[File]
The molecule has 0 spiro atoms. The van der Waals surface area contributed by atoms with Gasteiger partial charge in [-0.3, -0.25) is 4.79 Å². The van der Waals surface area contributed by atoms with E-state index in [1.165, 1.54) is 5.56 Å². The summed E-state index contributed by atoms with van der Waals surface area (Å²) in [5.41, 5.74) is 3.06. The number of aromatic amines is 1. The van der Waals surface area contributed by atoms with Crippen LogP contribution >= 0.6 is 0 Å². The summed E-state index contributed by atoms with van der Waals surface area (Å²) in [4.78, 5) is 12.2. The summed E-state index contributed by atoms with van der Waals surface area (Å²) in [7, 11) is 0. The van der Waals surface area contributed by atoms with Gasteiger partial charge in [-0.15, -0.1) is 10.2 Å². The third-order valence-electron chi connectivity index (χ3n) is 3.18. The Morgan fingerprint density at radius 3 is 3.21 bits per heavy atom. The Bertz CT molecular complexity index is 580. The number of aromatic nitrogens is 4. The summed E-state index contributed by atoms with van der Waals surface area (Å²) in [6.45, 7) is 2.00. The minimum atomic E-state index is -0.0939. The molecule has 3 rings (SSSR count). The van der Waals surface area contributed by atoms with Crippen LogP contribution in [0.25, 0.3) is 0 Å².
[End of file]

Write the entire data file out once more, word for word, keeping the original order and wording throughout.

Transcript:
The molecule has 0 spiro atoms. The van der Waals surface area contributed by atoms with Gasteiger partial charge in [-0.3, -0.25) is 4.79 Å². The van der Waals surface area contributed by atoms with E-state index in [1.165, 1.54) is 5.56 Å². The summed E-state index contributed by atoms with van der Waals surface area (Å²) in [5.41, 5.74) is 3.06. The number of aromatic amines is 1. The van der Waals surface area contributed by atoms with Crippen LogP contribution >= 0.6 is 0 Å². The summed E-state index contributed by atoms with van der Waals surface area (Å²) in [4.78, 5) is 12.2. The summed E-state index contributed by atoms with van der Waals surface area (Å²) in [7, 11) is 0. The van der Waals surface area contributed by atoms with Gasteiger partial charge in [-0.15, -0.1) is 10.2 Å². The third-order valence-electron chi connectivity index (χ3n) is 3.18. The Morgan fingerprint density at radius 3 is 3.21 bits per heavy atom. The Bertz CT molecular complexity index is 580. The number of aromatic nitrogens is 4. The summed E-state index contributed by atoms with van der Waals surface area (Å²) in [6.45, 7) is 2.00. The minimum atomic E-state index is -0.0939. The molecule has 3 rings (SSSR count). The van der Waals surface area contributed by atoms with Crippen LogP contribution in [0.25, 0.3) is 0 Å².